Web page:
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I was trying to understand Curry's Paradox on wikipedia.
https://en.wikipedia.org/wiki/Curry%27s_paradox

The example given is:

To produce Curry's paradox, as described in the two steps above, apply this method to the sentence "if this sentence is true, then Germany borders China". Here A, "this sentence is true", refers to the overall sentence, while B is "Germany borders China". So, assuming A is the same as assuming "If A, then B". Therefore, in assuming A, we have assumed both A and "If A, then B". Therefore B is true, by modus ponens, and we have proven "If this sentence is true, then 'Germany borders China' is true." in the usual way, by assuming the hypothesis and deriving the conclusion.

Now, because we have proved "If this sentence is true, then 'Germany borders China' is true", then we can again apply modus ponens, because we know that the claim "this sentence is true" is correct. In this way, we can deduce that Germany borders China.

I went through the formal proof as well, but what I fail to understand is that we still haven't proved that the sentence A is True, just assumed it to be True.
Since the resulting statements give us a paradox, it follows that the statement A can't be True in the first place. Where am I getting this wrong?

2 Answers 2

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You can see for more detailed analyses the complete SEP's entry on Curry's Paradox and its formalization in Deriving the Paradox :

"Curry’s paradox”, as the term is used by philosophers today, refers to a wide variety of paradoxes of self-reference or circularity that trace their modern ancestry to Curry. Curry’s paradox arises in a number of different domains. It can take the form of a semantic paradox, closely akin to the Liar paradox. Common truth-theoretic versions involve a sentence that says of itself that if it is true then an arbitrarily chosen claim is true. The paradox is that the existence of such a sentence appears to imply the truth of the arbitrarily chosen claim.

The key point is the possibility of producing a

Curry sentence : Let π be a sentence of the language of T. A Curry sentence for π and T is any sentence κ such that κ and κ→π are intersubstitutable according to T.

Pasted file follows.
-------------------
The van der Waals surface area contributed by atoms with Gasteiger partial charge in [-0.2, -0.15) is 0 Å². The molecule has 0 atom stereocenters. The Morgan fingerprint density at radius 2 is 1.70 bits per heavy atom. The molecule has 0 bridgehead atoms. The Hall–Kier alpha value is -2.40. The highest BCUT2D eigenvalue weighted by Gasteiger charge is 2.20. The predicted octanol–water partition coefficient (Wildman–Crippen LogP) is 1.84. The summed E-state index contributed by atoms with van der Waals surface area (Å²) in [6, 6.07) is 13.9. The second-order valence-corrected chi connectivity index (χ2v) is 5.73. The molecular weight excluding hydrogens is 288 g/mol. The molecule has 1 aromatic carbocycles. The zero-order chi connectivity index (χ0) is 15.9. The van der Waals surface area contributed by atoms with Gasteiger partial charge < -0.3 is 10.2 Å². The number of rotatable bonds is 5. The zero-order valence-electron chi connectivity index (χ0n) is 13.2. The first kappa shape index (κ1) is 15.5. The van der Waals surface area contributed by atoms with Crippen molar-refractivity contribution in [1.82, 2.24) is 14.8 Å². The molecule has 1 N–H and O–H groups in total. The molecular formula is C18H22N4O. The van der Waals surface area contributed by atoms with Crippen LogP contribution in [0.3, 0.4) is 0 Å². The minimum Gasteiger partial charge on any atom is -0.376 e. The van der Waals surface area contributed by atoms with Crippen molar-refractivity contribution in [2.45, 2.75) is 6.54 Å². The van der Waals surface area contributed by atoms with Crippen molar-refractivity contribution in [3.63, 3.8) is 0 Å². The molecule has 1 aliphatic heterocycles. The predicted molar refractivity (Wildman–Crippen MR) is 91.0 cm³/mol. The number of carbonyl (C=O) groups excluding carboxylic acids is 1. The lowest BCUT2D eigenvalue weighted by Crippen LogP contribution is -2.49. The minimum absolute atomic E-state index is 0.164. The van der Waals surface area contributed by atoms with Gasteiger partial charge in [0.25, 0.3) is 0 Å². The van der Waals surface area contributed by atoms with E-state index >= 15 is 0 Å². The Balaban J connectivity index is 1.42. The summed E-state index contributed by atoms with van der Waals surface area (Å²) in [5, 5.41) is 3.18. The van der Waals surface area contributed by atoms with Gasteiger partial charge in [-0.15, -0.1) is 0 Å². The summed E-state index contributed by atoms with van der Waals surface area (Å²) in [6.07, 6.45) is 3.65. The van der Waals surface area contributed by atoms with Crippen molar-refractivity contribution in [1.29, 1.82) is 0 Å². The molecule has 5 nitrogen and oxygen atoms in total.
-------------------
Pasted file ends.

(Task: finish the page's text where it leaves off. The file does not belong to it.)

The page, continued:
This can be done (see Wiki's example) with a self-referential language, able to express the statement "This sentence is true".

This can be done with “naive” truth theories, as well as with “naive” set theories (i.e. those featuring unrestricted set abstraction).

For set theories, Curry's (first) method can be read as a version of Russell’s paradox, while for truth theories Curry’s (second) method is a variant of a well-known semantic paradox, Grelling’s paradox.

It is well-known that, for "standard" logics, like e.g. first-order logic, self-reference can cause troubles.

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  • So basically, it boils down to whether or not I can construct a sentence of the form "This sentence is True", in the theory?
    – novice
    Aug 30, 2018 at 13:10
  • @novice - Yes... Aug 30, 2018 at 13:15
  • Could you please elaborate on this: "Let π be a sentence of the language of T. A Curry sentence for π and T is any sentence κ such that κ and κ→π are intersubstitutable according to T." - how does this lead to - "This can be done (see Wiki's example) with a self-referential language, able to express the statement "This sentence is true"." Is this self referential statement the only statement which can lead to a Curry Statement?
    – novice
    Aug 30, 2018 at 13:24
  • @novice - see the Wiki's entry you have quoted : we have a sentence : "If this sentence is true, then Germany borders China" where A, "this sentence is true", refers to the overall sentence, while B is "Germany borders China". Thus we have that A := (A → B) and we can substitute A in place of (A → B). The key-point is that A is at the same time referring to (A → B) and part of (A → B). Aug 30, 2018 at 13:34
  • I think I have the gist of it now, thanks a lot!
    – novice
    Aug 30, 2018 at 13:35
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Here is a more intuitive version of the paradox:

(1) "If I am not mistaken, then Santa Claus exists.”

Is this a valid statement? Yes, because it says that, if it is true, then what it says is true. Fair enough. So I can say:

(2) I am not mistaken to say, “If I am not mistaken, then Santa Claus exists.”

To answer the question, we conclude from (2) that (1) has no mistake, and therefore Santa exists.

But this is not right. The mistake in (1) concerns the existence of Santa Claus. The (first) mistake in (2) concerns the conditional in (1). These two mistakes cannot cancel each other.

The sentence (2) can be rephrased as:

(3) It is true to say, “If it is true that Santa exists, then Santa exists.”

This by no means proves that Santa exists.

It is just like me saying: “If what this printer print is valid, then you owe me $1000.” And then I print: “You owe me $1000”. Obviously, you don't owe me anything! The value of this document is contingent on the validity of my sentence, which is contingent on being true. And I provide no proof whatsoever that what I am saying is true.

Or to say: “If Joe is right, you owe me $1000,” then Joe says: “You owe me $1000.” Does that make you indebted to me with $1000? Of course not. Because what Joe says is contingent on my statement, which is contingent on being true!

It is not difficult, in my opinion, to resolve this paradox. What (1) really says is:

(4) If this sentence is true, then it is true.

This is a tautology in disguise.

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  • Welcome to SE. I think I follow your answer. But I'm not sure it answers the question. You don't explain what the questioner's mistake is.
    – Ludwig V
    Feb 25, 2023 at 13:12

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